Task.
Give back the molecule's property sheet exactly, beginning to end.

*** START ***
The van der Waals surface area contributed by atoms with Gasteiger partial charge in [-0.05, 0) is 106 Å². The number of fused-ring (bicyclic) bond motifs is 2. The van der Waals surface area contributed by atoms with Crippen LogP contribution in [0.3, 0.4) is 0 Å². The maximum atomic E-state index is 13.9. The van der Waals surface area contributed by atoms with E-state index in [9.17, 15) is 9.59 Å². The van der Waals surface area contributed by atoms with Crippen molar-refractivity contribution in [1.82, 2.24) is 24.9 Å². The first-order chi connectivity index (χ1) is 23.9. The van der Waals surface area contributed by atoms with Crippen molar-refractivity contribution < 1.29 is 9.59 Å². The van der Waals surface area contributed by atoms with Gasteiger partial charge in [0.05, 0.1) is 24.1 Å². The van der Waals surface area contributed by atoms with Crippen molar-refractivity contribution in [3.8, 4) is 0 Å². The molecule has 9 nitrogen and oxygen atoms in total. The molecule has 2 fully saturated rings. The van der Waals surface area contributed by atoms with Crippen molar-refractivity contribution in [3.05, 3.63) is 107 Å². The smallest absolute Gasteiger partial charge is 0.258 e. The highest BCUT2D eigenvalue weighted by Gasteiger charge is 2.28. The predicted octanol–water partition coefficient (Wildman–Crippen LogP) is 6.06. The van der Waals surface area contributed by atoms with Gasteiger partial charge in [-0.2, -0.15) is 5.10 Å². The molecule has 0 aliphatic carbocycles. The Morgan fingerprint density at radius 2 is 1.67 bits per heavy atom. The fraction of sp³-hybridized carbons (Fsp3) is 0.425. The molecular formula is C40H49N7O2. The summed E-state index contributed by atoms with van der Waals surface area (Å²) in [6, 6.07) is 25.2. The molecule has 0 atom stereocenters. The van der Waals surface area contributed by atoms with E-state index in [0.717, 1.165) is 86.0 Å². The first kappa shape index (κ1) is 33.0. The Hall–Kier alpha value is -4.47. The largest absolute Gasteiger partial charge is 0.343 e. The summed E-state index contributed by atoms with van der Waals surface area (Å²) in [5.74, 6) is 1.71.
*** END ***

The van der Waals surface area contributed by atoms with Gasteiger partial charge in [-0.05, 0) is 106 Å². The number of fused-ring (bicyclic) bond motifs is 2. The van der Waals surface area contributed by atoms with Crippen LogP contribution in [0.3, 0.4) is 0 Å². The maximum atomic E-state index is 13.9. The van der Waals surface area contributed by atoms with E-state index in [9.17, 15) is 9.59 Å². The van der Waals surface area contributed by atoms with Crippen molar-refractivity contribution in [1.82, 2.24) is 24.9 Å². The first-order chi connectivity index (χ1) is 23.9. The van der Waals surface area contributed by atoms with Crippen molar-refractivity contribution < 1.29 is 9.59 Å². The van der Waals surface area contributed by atoms with Gasteiger partial charge in [0.05, 0.1) is 24.1 Å². The van der Waals surface area contributed by atoms with Crippen molar-refractivity contribution in [3.8, 4) is 0 Å². The molecule has 9 nitrogen and oxygen atoms in total. The molecule has 2 fully saturated rings. The van der Waals surface area contributed by atoms with Crippen molar-refractivity contribution in [3.05, 3.63) is 107 Å². The smallest absolute Gasteiger partial charge is 0.258 e. The highest BCUT2D eigenvalue weighted by Gasteiger charge is 2.28. The predicted octanol–water partition coefficient (Wildman–Crippen LogP) is 6.06. The van der Waals surface area contributed by atoms with Gasteiger partial charge in [-0.2, -0.15) is 5.10 Å². The molecule has 0 aliphatic carbocycles. The Morgan fingerprint density at radius 2 is 1.67 bits per heavy atom. The fraction of sp³-hybridized carbons (Fsp3) is 0.425. The molecular formula is C40H49N7O2. The summed E-state index contributed by atoms with van der Waals surface area (Å²) in [6, 6.07) is 25.2. The molecule has 0 atom stereocenters. The van der Waals surface area contributed by atoms with E-state index in [0.717, 1.165) is 86.0 Å². The first kappa shape index (κ1) is 33.0. The Hall–Kier alpha value is -4.47. The largest absolute Gasteiger partial charge is 0.343 e. The summed E-state index contributed by atoms with van der Waals surface area (Å²) in [5.74, 6) is 1.71.